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by Dr. CS Shah

Once, nobody knows when, sage Vishwamitra was engaged in great austerities and penance that would give him almost absolute power over kingdom of Earth and Heaven. He had successfully completed requisite sacrificial rituals and now was engaged in meditation and Yogic practices.

The king of Heaven, God Indra, was shaken to know this effort of Vishmamitra that could pose danger to his throne! Therefore, Indra decided to put obstacles in his austerities and thereby break his sadhana - spiritual discipline. Indra thought of using weapon of lust to this end. 

Accordingly, the most beautiful and ever youthful Apsara, Menaka, was sent from heaven to distract and seduce Vishwamitra, who was gaining alarming levels of yogic power through his concentrated meditation. (Apsara in Hindu mythology, heavenly nymph of great beauty, is often represented as a dancer at the court of the Hindu god Indra in his heavenly kingdom.) She descended down to earth from heaven and tried to tempt Vishmamitra by various charming dances and songs. After some efforts Vishmamitra fell to the lure of her beauty and youthful attraction.

They were married and the tapas of Vishmamitra was broken. A beautiful daughter was born to them whom they named Shakuntala.

Her assignment completed, Menaka left back to the kingdom of heaven, and Vishmamitra, his tapas broken, left for forest retreat after handing over the new born baby to the sage Kanva, head of a forest ashrama. Under his fatherly love and care Shakuntala grew up as a simple but most beautiful lady. Her voice was sweet and her manners sober and graceful. 

Dushyanta and Shakuntala

Once, the great king of the region, King Dushyanta, happened to come near the ashrama of Shakuntala by way of hunting. He caught sight of Shakuntala and lost his heart to her beauty and grace. The king proposed to Shakuntala and they were married secretly. Dushyanta stayed overnight and left for his capital city promising Shakuntala that he would soon send for her. He gave his precious ring to his wife cautioning her not to lose it.

As the destiny had it, in his busy schedule of affairs of the kingdom, the king Dushyanta forgot all about his love � Shakuntala.

Here, in the ashrama, Shakuntala was worried as news of her husband did not reach her, nor did he send anyone to take her to his palace. The worry almost turned into panic because of the fact that she was pregnant, and soon her condition was sure to reveal this truth. And indeed, sage Kanva and ladies of the ashrama noticed the change in Shakuntala. On inquiry, the truth became known to all. Sage Kanva had brought up Shakuntala as her daughter and hence he decided to send her to her husband, king Dushyanta, where she should be accepted as his queen. 

The day was fixed for Shakuntala to leave. She was dressed in most beautiful silk attire and left for the kingdom of her husband in a ferry boat. The cool and balmy breeze put her to sleep and the royal ring slipped out of her finger. Soon it was swallowed by a fish. Shakuntala was not even aware of this fact.

She reached the court of Dushyanta, and a message was sent to the king of the arrival of 'a woman who claimed to be his wife'. Dushyanta had lost his memory about Shakuntala and all about their stay together. He refused to accept Shakuntala as his wife. The pitiful Shakuntala tried to remind her husband about the night they had stayed together in the forest ashrama of Kanva, etc.; but of no avail. The king had forgotten that part of his life. As a last resort, the pleading Shakuntala told him about the ring and tried to show the same, but in stead there was tragic dismay on her face when she did not find the ring on her finger!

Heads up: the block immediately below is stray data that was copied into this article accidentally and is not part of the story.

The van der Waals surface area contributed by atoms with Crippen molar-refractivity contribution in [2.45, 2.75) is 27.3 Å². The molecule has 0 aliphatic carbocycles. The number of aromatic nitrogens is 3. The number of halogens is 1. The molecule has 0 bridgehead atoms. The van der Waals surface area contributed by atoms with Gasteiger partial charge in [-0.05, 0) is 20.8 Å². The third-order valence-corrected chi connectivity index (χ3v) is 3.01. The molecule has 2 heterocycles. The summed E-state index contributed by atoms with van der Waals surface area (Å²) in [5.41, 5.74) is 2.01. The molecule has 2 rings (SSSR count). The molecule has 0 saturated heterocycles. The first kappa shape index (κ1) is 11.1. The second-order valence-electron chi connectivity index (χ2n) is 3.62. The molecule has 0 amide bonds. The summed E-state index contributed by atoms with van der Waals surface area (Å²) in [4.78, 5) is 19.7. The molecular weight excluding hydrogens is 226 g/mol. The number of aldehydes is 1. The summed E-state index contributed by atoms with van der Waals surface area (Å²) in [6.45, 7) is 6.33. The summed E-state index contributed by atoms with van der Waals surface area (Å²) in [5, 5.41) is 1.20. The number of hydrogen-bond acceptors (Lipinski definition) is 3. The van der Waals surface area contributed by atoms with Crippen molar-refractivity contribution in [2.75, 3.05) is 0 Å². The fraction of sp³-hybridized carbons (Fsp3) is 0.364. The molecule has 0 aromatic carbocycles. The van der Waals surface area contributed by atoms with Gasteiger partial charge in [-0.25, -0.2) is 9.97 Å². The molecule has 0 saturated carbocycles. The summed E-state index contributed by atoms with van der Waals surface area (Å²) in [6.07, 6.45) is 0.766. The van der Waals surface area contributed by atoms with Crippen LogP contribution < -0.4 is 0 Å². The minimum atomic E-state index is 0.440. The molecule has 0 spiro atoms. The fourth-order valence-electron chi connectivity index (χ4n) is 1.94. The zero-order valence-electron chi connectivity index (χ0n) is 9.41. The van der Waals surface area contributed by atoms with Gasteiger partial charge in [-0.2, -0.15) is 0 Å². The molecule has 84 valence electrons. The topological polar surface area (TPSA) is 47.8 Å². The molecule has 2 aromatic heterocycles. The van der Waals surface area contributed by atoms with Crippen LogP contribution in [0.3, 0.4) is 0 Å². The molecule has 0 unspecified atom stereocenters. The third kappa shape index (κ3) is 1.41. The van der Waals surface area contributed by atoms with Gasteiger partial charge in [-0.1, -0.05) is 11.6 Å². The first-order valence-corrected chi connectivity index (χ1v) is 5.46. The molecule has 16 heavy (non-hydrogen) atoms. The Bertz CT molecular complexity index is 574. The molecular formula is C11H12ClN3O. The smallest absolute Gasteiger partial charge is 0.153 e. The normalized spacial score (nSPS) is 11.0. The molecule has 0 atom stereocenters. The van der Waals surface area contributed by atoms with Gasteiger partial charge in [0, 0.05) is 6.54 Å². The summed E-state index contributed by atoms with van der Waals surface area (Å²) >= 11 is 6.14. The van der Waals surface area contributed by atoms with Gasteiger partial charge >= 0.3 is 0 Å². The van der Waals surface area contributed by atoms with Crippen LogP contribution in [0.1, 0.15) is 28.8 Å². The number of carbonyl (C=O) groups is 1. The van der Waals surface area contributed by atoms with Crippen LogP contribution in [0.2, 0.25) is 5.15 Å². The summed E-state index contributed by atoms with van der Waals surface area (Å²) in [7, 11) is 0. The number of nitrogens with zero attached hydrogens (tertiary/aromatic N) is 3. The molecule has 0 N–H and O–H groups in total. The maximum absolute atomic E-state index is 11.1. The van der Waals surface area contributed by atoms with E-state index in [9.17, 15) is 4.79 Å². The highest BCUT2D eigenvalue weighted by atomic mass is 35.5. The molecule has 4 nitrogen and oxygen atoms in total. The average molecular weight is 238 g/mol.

Dejected and disappointed, Shakuntala left for the forest all alone and decided to give birth to the child. Gradually her self confidence returned, her fear vanished, and in due course of time she gave birth to a most beautiful and well developed son. She named him Bharata.

Bharata grew without any human company other than her mother. All around in the jungle he encountered wild animals, plants and trees. He developed into a fearless, healthy, and active child. Lions and tigers were his friends, and he used to ride them as we ride horses! The mother taught him, as a prince should be taught, skills in archery, and use of other weapons; as also acquainted him with Scriptures: Veda, and Upanishad. Bharata soon grew up as handsome, intelligent and fearless youth - a prince in exile!

There in the kingdom of Dushyanta, one fisherman caught the fish that had swallowed the royal ring that had slipped from the finger of Shakuntala. When he cut open the fish, he found the ring. He rushed to the royal court, and narrated the story to the king. On seeing his ring, the king remembered everything about Shakuntala and his love for her. He was sorry to send her pregnant wife away with such rudeness. He sent his men all around the kingdom in search of Shakuntala.

And one day the good news reached him when his minister told him about Shakuntala and her handsome son safe in the heart of the forest. The king went to fetch his wife and son, begged their pardon and with due honor and festivity brought them to the palace.�Later, Bharata became the king of ancient India. His rule extended over vast area, almost all over India. Righteousness and justice prevailed everywhere. There was no want, no misery, nor any disease in his kingdom. Since then India is also known as Bharatavarsha - the Land of Bharata. 

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